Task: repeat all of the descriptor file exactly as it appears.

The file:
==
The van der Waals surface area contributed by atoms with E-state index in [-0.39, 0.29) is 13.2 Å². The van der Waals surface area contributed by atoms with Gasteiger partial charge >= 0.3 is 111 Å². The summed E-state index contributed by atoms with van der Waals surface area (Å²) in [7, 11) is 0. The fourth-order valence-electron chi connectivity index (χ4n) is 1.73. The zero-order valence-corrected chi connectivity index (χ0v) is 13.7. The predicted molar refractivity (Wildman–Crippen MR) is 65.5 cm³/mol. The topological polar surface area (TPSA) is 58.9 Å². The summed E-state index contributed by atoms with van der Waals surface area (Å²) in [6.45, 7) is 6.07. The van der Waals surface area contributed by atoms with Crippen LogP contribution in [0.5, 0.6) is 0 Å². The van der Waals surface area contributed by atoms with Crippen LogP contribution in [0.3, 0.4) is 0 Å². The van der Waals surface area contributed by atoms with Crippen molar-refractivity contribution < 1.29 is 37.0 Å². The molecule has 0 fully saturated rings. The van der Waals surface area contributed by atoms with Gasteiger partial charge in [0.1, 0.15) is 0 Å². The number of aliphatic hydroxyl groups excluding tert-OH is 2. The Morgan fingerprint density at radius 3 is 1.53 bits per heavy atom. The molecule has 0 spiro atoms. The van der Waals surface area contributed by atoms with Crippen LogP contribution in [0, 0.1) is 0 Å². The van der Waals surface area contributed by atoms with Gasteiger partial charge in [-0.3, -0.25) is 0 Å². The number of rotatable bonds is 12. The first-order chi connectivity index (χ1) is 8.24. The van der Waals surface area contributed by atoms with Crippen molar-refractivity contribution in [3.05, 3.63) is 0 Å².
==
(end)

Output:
The van der Waals surface area contributed by atoms with E-state index in [-0.39, 0.29) is 13.2 Å². The van der Waals surface area contributed by atoms with Gasteiger partial charge >= 0.3 is 111 Å². The summed E-state index contributed by atoms with van der Waals surface area (Å²) in [7, 11) is 0. The fourth-order valence-electron chi connectivity index (χ4n) is 1.73. The zero-order valence-corrected chi connectivity index (χ0v) is 13.7. The predicted molar refractivity (Wildman–Crippen MR) is 65.5 cm³/mol. The topological polar surface area (TPSA) is 58.9 Å². The summed E-state index contributed by atoms with van der Waals surface area (Å²) in [6.45, 7) is 6.07. The van der Waals surface area contributed by atoms with Crippen LogP contribution in [0.5, 0.6) is 0 Å². The van der Waals surface area contributed by atoms with Crippen LogP contribution in [0.3, 0.4) is 0 Å². The van der Waals surface area contributed by atoms with Crippen molar-refractivity contribution < 1.29 is 37.0 Å². The molecule has 0 fully saturated rings. The van der Waals surface area contributed by atoms with Gasteiger partial charge in [0.1, 0.15) is 0 Å². The number of aliphatic hydroxyl groups excluding tert-OH is 2. The Morgan fingerprint density at radius 3 is 1.53 bits per heavy atom. The molecule has 0 spiro atoms. The van der Waals surface area contributed by atoms with Crippen LogP contribution in [0, 0.1) is 0 Å². The van der Waals surface area contributed by atoms with Gasteiger partial charge in [-0.3, -0.25) is 0 Å². The number of rotatable bonds is 12. The first-order chi connectivity index (χ1) is 8.24. The van der Waals surface area contributed by atoms with Crippen molar-refractivity contribution in [3.05, 3.63) is 0 Å².